JERUSALEM, May 30 (Xinhua) -- Israeli researchers have developed a method to deal with the biofouling phenomenon that harms the seawater desalination process and reduce the costs, the Kinneret Academic College in Israel said Thursday.
This development may reduce the high costs, estimated at millions of U.S. dollars, and lower water prices, the college said.
Desalination has become essential in Israel due to droughts and increased demand for water for agriculture, industry and home use.
The process of seawater desalination is expensive and requires the use of high energy and advanced technology, especially in the field of membranes -- very gentle filters that block the passage of salts.
One of the major problems in the process is the biofouling phenomenon, in which bacteria stick to membranes, grow and ultimately clog it.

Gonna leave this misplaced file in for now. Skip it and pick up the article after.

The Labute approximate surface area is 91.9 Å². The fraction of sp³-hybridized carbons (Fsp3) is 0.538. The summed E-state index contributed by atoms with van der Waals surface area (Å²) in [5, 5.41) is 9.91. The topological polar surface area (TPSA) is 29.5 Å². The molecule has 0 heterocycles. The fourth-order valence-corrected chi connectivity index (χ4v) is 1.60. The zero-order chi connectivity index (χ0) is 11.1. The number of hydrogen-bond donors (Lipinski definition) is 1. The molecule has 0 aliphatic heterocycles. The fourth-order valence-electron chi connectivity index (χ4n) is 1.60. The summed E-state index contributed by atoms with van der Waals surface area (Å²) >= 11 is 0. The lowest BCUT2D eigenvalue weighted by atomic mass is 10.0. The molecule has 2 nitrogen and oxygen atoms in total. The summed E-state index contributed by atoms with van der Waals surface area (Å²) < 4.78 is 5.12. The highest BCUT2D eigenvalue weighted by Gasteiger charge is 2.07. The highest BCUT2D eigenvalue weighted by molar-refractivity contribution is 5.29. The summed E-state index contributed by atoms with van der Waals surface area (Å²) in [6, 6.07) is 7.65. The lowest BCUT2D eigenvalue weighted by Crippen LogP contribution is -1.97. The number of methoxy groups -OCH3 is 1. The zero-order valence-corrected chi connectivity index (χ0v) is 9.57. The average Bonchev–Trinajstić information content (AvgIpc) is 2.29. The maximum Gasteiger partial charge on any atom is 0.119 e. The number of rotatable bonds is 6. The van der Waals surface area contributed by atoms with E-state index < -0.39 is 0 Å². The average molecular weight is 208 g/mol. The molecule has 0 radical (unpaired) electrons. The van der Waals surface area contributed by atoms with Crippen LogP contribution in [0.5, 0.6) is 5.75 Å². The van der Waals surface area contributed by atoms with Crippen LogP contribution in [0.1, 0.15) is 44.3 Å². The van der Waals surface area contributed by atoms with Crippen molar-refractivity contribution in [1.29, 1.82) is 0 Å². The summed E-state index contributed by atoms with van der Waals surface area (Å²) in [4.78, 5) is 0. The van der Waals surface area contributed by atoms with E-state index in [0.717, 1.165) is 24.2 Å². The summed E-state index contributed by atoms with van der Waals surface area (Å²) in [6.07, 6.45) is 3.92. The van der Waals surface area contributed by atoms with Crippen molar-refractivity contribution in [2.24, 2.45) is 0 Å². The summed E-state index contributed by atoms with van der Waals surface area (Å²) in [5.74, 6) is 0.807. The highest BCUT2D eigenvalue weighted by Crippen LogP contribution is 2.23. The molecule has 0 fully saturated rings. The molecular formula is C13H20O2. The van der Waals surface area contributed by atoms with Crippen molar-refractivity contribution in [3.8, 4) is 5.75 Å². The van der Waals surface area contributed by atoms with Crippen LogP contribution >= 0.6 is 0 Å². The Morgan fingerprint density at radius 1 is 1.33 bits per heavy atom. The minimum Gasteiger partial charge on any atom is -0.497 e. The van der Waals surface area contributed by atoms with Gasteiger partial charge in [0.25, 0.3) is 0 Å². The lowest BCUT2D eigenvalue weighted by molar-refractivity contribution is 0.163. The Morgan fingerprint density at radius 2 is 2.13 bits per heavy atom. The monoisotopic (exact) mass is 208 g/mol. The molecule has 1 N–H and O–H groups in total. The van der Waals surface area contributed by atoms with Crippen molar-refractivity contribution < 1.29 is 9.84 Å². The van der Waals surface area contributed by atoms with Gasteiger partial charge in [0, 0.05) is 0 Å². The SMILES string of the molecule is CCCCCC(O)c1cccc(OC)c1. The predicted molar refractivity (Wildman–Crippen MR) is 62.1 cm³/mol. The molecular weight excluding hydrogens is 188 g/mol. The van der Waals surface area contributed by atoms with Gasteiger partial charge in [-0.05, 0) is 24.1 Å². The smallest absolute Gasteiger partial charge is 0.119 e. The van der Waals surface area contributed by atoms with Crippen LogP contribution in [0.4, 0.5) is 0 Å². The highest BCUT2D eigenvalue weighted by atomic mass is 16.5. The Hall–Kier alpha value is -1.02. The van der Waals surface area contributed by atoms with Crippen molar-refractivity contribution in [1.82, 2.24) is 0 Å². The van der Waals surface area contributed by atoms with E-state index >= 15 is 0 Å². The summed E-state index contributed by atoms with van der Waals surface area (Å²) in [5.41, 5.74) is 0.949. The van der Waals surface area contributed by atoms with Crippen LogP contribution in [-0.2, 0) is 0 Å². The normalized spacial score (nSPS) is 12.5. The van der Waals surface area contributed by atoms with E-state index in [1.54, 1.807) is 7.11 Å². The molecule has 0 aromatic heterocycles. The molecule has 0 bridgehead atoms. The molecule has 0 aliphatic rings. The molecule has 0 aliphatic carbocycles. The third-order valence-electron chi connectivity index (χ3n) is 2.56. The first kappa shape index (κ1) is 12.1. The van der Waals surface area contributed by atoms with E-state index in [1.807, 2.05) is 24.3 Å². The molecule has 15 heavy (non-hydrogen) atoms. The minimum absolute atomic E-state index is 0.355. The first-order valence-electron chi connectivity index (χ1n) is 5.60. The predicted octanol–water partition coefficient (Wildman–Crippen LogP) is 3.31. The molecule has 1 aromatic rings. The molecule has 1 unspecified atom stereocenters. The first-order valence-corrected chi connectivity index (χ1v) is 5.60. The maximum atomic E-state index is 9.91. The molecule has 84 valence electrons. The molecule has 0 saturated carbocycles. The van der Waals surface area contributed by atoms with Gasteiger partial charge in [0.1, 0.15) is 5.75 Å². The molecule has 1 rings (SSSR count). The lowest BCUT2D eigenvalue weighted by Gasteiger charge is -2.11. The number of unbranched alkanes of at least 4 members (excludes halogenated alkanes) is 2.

Current treatments include the use of chemicals, especially acids and bases, that attack the bacteria and the membrane.
The new Israeli method, however, is based on organic molecules that chemically bind to the surface of the membrane, giving it completely antimicrobial properties, the college said.
These are the molecules of a polyaniline conductive polymer, which its grafting is done using an innovative technique.
The combination of polyaniline showed a dramatic reduction in the development of biofouling, without any damage caused to the filtering properties of the membrane.
Ran Suckeveriene, the head of the research, said that the new development "may even double the working life of the membranes in desalination plants and thus save millions of dollars."